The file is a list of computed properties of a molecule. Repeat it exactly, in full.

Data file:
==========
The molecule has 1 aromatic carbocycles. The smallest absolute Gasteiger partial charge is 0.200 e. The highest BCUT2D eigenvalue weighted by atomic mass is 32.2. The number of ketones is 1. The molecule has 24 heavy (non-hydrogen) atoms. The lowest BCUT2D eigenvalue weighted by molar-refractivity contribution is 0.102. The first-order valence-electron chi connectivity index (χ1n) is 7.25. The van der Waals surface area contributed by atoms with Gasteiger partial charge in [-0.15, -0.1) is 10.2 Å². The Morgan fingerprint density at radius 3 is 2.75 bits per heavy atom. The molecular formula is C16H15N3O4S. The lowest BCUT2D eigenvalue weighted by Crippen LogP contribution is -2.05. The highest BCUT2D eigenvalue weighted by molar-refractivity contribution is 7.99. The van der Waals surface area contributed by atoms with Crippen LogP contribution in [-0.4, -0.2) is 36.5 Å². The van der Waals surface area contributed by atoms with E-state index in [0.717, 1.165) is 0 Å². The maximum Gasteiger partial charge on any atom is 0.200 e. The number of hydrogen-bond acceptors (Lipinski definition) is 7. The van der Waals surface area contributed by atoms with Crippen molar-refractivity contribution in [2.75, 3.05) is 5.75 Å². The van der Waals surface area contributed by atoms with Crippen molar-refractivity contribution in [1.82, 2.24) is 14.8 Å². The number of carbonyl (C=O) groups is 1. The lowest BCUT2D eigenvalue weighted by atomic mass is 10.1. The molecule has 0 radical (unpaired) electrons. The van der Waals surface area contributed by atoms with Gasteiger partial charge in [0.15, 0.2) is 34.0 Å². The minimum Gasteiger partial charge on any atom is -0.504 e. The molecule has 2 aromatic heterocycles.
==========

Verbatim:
The molecule has 1 aromatic carbocycles. The smallest absolute Gasteiger partial charge is 0.200 e. The highest BCUT2D eigenvalue weighted by atomic mass is 32.2. The number of ketones is 1. The molecule has 24 heavy (non-hydrogen) atoms. The lowest BCUT2D eigenvalue weighted by molar-refractivity contribution is 0.102. The first-order valence-electron chi connectivity index (χ1n) is 7.25. The van der Waals surface area contributed by atoms with Gasteiger partial charge in [-0.15, -0.1) is 10.2 Å². The Morgan fingerprint density at radius 3 is 2.75 bits per heavy atom. The molecular formula is C16H15N3O4S. The lowest BCUT2D eigenvalue weighted by Crippen LogP contribution is -2.05. The highest BCUT2D eigenvalue weighted by molar-refractivity contribution is 7.99. The van der Waals surface area contributed by atoms with Crippen LogP contribution in [-0.4, -0.2) is 36.5 Å². The van der Waals surface area contributed by atoms with E-state index in [0.717, 1.165) is 0 Å². The maximum Gasteiger partial charge on any atom is 0.200 e. The number of hydrogen-bond acceptors (Lipinski definition) is 7. The van der Waals surface area contributed by atoms with Crippen molar-refractivity contribution in [2.75, 3.05) is 5.75 Å². The van der Waals surface area contributed by atoms with Crippen molar-refractivity contribution in [1.82, 2.24) is 14.8 Å². The number of carbonyl (C=O) groups is 1. The lowest BCUT2D eigenvalue weighted by atomic mass is 10.1. The molecule has 0 radical (unpaired) electrons. The van der Waals surface area contributed by atoms with Gasteiger partial charge in [0.15, 0.2) is 34.0 Å². The minimum Gasteiger partial charge on any atom is -0.504 e. The molecule has 2 aromatic heterocycles.